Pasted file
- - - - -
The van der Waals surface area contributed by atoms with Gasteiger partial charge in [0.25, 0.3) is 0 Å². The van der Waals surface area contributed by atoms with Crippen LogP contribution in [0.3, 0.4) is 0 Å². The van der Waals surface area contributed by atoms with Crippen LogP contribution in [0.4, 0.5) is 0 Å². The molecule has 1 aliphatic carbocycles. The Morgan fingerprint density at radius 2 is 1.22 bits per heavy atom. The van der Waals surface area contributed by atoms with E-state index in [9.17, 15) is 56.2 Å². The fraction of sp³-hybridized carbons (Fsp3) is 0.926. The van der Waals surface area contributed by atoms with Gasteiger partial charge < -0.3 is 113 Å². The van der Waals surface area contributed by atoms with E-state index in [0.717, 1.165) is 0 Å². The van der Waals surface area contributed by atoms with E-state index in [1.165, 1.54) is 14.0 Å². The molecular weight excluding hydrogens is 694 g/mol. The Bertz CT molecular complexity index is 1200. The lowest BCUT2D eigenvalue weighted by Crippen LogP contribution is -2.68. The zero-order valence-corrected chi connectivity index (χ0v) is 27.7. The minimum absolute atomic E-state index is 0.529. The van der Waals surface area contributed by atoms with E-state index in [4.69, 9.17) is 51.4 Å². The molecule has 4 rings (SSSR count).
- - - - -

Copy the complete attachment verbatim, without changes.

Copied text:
The van der Waals surface area contributed by atoms with Gasteiger partial charge in [0.25, 0.3) is 0 Å². The van der Waals surface area contributed by atoms with Crippen LogP contribution in [0.3, 0.4) is 0 Å². The van der Waals surface area contributed by atoms with Crippen LogP contribution in [0.4, 0.5) is 0 Å². The molecule has 1 aliphatic carbocycles. The Morgan fingerprint density at radius 2 is 1.22 bits per heavy atom. The van der Waals surface area contributed by atoms with E-state index in [9.17, 15) is 56.2 Å². The fraction of sp³-hybridized carbons (Fsp3) is 0.926. The van der Waals surface area contributed by atoms with Gasteiger partial charge < -0.3 is 113 Å². The van der Waals surface area contributed by atoms with E-state index in [0.717, 1.165) is 0 Å². The van der Waals surface area contributed by atoms with E-state index in [1.165, 1.54) is 14.0 Å². The molecular weight excluding hydrogens is 694 g/mol. The Bertz CT molecular complexity index is 1200. The lowest BCUT2D eigenvalue weighted by Crippen LogP contribution is -2.68. The zero-order valence-corrected chi connectivity index (χ0v) is 27.7. The minimum absolute atomic E-state index is 0.529. The van der Waals surface area contributed by atoms with E-state index in [4.69, 9.17) is 51.4 Å². The molecule has 4 rings (SSSR count).